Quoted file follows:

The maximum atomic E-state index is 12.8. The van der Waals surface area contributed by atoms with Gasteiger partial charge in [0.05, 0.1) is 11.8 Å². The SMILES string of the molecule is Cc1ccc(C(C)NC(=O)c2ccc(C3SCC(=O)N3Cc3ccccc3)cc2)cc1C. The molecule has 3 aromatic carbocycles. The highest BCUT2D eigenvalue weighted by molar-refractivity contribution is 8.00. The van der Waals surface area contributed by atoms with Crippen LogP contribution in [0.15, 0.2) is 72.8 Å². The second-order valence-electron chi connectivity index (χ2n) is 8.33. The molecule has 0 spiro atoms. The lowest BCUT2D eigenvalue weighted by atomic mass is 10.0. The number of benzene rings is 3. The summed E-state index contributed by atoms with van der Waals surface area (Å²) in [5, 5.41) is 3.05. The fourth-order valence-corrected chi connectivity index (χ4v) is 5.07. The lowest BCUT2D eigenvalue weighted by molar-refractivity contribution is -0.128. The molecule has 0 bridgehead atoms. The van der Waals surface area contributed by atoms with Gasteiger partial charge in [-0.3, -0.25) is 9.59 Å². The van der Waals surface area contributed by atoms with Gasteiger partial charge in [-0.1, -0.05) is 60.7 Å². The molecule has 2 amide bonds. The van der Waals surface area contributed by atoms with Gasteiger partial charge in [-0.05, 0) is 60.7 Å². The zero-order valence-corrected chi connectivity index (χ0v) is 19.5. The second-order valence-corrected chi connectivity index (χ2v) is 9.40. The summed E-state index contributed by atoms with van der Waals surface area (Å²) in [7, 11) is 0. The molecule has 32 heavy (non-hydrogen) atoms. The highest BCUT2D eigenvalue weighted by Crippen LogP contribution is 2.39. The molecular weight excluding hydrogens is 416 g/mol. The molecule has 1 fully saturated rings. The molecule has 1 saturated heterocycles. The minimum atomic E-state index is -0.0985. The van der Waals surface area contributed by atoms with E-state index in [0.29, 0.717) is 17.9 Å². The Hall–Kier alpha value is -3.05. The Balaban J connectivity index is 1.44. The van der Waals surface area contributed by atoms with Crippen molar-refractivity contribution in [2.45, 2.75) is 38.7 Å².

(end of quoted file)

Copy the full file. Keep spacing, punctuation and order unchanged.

The maximum atomic E-state index is 12.8. The van der Waals surface area contributed by atoms with Gasteiger partial charge in [0.05, 0.1) is 11.8 Å². The SMILES string of the molecule is Cc1ccc(C(C)NC(=O)c2ccc(C3SCC(=O)N3Cc3ccccc3)cc2)cc1C. The molecule has 3 aromatic carbocycles. The highest BCUT2D eigenvalue weighted by molar-refractivity contribution is 8.00. The van der Waals surface area contributed by atoms with Crippen LogP contribution in [0.15, 0.2) is 72.8 Å². The second-order valence-electron chi connectivity index (χ2n) is 8.33. The molecule has 0 spiro atoms. The lowest BCUT2D eigenvalue weighted by atomic mass is 10.0. The number of benzene rings is 3. The summed E-state index contributed by atoms with van der Waals surface area (Å²) in [5, 5.41) is 3.05. The fourth-order valence-corrected chi connectivity index (χ4v) is 5.07. The lowest BCUT2D eigenvalue weighted by molar-refractivity contribution is -0.128. The molecule has 0 bridgehead atoms. The van der Waals surface area contributed by atoms with Gasteiger partial charge in [-0.3, -0.25) is 9.59 Å². The van der Waals surface area contributed by atoms with Gasteiger partial charge in [-0.1, -0.05) is 60.7 Å². The molecule has 2 amide bonds. The van der Waals surface area contributed by atoms with Gasteiger partial charge in [-0.05, 0) is 60.7 Å². The zero-order valence-corrected chi connectivity index (χ0v) is 19.5. The second-order valence-corrected chi connectivity index (χ2v) is 9.40. The summed E-state index contributed by atoms with van der Waals surface area (Å²) in [7, 11) is 0. The molecule has 32 heavy (non-hydrogen) atoms. The highest BCUT2D eigenvalue weighted by Crippen LogP contribution is 2.39. The molecular weight excluding hydrogens is 416 g/mol. The molecule has 1 fully saturated rings. The molecule has 1 saturated heterocycles. The minimum atomic E-state index is -0.0985. The van der Waals surface area contributed by atoms with E-state index in [0.29, 0.717) is 17.9 Å². The Hall–Kier alpha value is -3.05. The Balaban J connectivity index is 1.44. The van der Waals surface area contributed by atoms with Crippen molar-refractivity contribution in [2.45, 2.75) is 38.7 Å².